In the present case, as in Cray, neither the plaintiff nor any witnesses to the incident reside in Michigan, and the incident occurred in another state. Unlike General Motors, the defendant neither is incorporated nor has its principal place of business here. Although it does business in Michigan — at this writing, it is engaged in a dredging operation in the Saginaw area — this litigation is unrelated to that business. The fact that Michigan courts have jurisdiction over the defendant through the business it does here is immaterial to forum non conveniens considerations because the application of the doctrine assumes that two courts, the one the plaintiff has chosen and the one the defendant argues would be more appropriate, can obtain jurisdiction. Gilbert, supra, 330 U.S. 504; Adkins v Chicago, R I P R Co, 54 Ill.2d 511; 301 N.E.2d 729 (1973).

A plaintiff's selection of a forum is ordinarily accorded deference. The United States Supreme Court, describing this deference in Gilbert, stated, "unless the balance is strongly in favor of the defendant, the plaintiff's choice of forum should rarely be disturbed". 330 U.S. 508. Various factors, such as those outlined in Cray, supra, 396-397, are to be considered in determining whether the balance strongly favors the defendant. In balancing these factors, one of the considerations is the plaintiff's interest in the chosen forum. When this interest is slight — as when the plaintiff has chosen a forum where none of the parties or witnesses reside, where Michigan law does not apply and where none of the operative facts have occurred — the choice is entitled to much less weight than where there exists a significant nexus between litigation and the chosen forum. The balance will generally swing strongly in favor of the defendant when plaintiff's "choice of forum [is] supported only by the fact that it was chosen". Pacific Car Foundry Co v Pence, 403 F.2d 949, 955 (CA 9, 1968).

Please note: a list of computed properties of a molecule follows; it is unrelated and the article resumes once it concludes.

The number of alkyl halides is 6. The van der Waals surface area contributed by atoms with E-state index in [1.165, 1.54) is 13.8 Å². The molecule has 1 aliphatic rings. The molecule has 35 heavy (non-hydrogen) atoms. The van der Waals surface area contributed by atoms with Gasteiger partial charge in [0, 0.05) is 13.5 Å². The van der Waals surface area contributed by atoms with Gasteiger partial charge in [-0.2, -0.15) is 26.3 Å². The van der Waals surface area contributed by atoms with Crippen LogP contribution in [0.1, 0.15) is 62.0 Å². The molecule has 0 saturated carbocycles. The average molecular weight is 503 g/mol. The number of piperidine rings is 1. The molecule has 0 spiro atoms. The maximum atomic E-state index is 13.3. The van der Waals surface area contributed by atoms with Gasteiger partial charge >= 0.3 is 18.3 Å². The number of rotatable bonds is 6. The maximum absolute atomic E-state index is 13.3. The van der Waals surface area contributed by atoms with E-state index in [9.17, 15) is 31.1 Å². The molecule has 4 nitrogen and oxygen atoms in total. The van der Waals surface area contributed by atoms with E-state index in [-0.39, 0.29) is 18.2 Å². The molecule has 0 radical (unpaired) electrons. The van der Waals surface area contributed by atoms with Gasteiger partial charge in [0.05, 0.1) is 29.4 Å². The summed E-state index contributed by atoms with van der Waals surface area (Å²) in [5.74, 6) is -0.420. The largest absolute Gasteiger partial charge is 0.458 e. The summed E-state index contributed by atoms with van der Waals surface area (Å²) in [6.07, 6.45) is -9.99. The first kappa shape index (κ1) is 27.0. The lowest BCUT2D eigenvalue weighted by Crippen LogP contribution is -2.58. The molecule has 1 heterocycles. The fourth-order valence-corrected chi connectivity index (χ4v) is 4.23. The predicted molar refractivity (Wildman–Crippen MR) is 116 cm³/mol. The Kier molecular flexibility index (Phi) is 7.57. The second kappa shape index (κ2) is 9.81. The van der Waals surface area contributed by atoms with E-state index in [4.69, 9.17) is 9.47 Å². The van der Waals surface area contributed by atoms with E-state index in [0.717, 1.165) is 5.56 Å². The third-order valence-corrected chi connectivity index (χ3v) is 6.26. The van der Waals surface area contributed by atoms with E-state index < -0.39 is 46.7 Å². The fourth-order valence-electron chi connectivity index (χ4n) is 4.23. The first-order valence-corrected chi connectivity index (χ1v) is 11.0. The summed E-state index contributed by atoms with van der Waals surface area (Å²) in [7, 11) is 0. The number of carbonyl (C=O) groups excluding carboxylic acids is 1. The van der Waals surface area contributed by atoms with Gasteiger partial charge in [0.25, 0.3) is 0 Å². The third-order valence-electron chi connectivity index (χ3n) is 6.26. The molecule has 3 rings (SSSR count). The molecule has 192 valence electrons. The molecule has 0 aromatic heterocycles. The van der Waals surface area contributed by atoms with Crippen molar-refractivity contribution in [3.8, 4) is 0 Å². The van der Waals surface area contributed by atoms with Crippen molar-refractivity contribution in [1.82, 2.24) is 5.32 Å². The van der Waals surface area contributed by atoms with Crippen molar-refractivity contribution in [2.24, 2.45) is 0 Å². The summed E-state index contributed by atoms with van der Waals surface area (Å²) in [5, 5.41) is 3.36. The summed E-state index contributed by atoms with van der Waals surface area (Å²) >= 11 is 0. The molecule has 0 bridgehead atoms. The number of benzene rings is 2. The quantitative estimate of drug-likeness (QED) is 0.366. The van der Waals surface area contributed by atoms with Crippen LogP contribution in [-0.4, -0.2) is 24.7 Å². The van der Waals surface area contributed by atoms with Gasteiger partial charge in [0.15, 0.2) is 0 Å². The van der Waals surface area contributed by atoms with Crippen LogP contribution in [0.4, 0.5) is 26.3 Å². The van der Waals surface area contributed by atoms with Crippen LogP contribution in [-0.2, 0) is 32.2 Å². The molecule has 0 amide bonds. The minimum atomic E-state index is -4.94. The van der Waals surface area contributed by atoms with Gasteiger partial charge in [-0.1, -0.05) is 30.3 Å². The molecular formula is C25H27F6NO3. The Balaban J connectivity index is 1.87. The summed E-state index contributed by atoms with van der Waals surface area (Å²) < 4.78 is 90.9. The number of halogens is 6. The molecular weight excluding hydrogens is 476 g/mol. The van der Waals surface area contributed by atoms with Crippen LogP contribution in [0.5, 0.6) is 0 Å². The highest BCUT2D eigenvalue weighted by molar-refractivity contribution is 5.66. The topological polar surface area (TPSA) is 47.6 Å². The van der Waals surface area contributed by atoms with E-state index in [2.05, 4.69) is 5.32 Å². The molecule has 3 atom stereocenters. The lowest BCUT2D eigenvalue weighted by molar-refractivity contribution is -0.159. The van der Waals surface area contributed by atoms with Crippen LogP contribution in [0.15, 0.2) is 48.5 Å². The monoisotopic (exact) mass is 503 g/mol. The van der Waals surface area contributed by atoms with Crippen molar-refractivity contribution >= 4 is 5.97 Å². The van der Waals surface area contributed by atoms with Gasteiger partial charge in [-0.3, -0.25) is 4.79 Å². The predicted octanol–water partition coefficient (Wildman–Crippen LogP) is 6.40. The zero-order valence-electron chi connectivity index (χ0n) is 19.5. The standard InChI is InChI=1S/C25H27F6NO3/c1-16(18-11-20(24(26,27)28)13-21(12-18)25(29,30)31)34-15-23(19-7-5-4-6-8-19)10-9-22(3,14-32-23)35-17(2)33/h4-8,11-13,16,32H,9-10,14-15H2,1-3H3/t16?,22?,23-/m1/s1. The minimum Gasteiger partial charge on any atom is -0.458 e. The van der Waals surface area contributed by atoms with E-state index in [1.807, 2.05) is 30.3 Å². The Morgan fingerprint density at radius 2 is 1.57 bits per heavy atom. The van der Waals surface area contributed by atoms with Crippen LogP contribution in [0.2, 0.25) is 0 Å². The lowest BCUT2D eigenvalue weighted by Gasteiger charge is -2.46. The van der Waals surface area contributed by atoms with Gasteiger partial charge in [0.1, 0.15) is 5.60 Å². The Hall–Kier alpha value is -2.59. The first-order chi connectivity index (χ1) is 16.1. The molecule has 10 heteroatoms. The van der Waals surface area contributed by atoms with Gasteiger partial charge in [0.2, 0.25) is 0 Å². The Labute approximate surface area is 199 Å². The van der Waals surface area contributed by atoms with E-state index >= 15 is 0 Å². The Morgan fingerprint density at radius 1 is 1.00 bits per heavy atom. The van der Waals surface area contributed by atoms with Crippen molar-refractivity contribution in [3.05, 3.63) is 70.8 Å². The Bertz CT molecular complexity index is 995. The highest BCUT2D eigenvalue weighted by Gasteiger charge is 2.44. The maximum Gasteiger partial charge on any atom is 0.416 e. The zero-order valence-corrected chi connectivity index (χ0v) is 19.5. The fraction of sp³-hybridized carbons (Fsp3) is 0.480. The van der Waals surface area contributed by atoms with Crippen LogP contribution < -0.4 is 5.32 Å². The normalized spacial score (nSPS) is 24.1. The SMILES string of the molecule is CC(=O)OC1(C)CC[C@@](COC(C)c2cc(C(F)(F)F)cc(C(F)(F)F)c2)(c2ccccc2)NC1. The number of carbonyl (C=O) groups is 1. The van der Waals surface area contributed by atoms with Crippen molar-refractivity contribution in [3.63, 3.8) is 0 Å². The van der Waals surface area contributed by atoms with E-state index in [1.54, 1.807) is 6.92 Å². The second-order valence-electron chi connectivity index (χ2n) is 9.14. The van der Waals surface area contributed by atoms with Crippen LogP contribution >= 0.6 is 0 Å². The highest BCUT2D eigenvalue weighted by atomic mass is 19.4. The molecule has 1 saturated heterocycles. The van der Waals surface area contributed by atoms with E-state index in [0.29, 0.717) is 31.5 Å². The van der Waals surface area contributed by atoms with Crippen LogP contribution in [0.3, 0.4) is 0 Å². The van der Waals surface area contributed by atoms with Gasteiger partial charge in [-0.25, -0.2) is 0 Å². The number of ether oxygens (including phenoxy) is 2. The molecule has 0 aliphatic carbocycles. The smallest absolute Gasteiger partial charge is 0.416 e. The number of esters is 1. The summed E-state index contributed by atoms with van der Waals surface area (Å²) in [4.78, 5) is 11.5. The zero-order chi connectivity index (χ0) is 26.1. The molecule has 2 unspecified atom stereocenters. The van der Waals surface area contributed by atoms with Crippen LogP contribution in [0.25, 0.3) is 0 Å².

See Pacific Car Foundry Co v Pence, 403 F.2d 949 (CA 9, 1968); Curtin v Litton Systems, Inc, 365 F. Supp. 489 (ED Pa, 1973); Mitchell v Farrell Lines, Inc, 350 F. Supp. 1325 (ED Pa, 1972). These cases apply the statutory provision 28 U.S.C. § 1404(a), which provides for the transfer of cases from one Federal district court to another "[f]or the convenience of parties and witnesses, in the interest of justice * * *". The standard employed in determining whether such transfers should be granted differs somewhat from the doctrine of forum non conveniens. Norwood v Kirkpatrick, 349 U.S. 29; 75 S Ct 544; 99 L Ed 789 (1955). Nevertheless, the principle that a plaintiff's choice of forum is entitled to less weight when the chosen forum has no significant connection to the litigation seems equally sound under the common-law doctrine. Cf. Adkins, supra (in which "[t]he only connection Illinois had with the lawsuit was that the railroad does business [there.]" 54 Ill.2d 515); Semanishin v Metropolitan Life Ins Co, 46 N.J. 531; 218 A.2d 401 (1966) (the litigation's only connection with the state was that the defendant was licensed to do business and could be served with process there).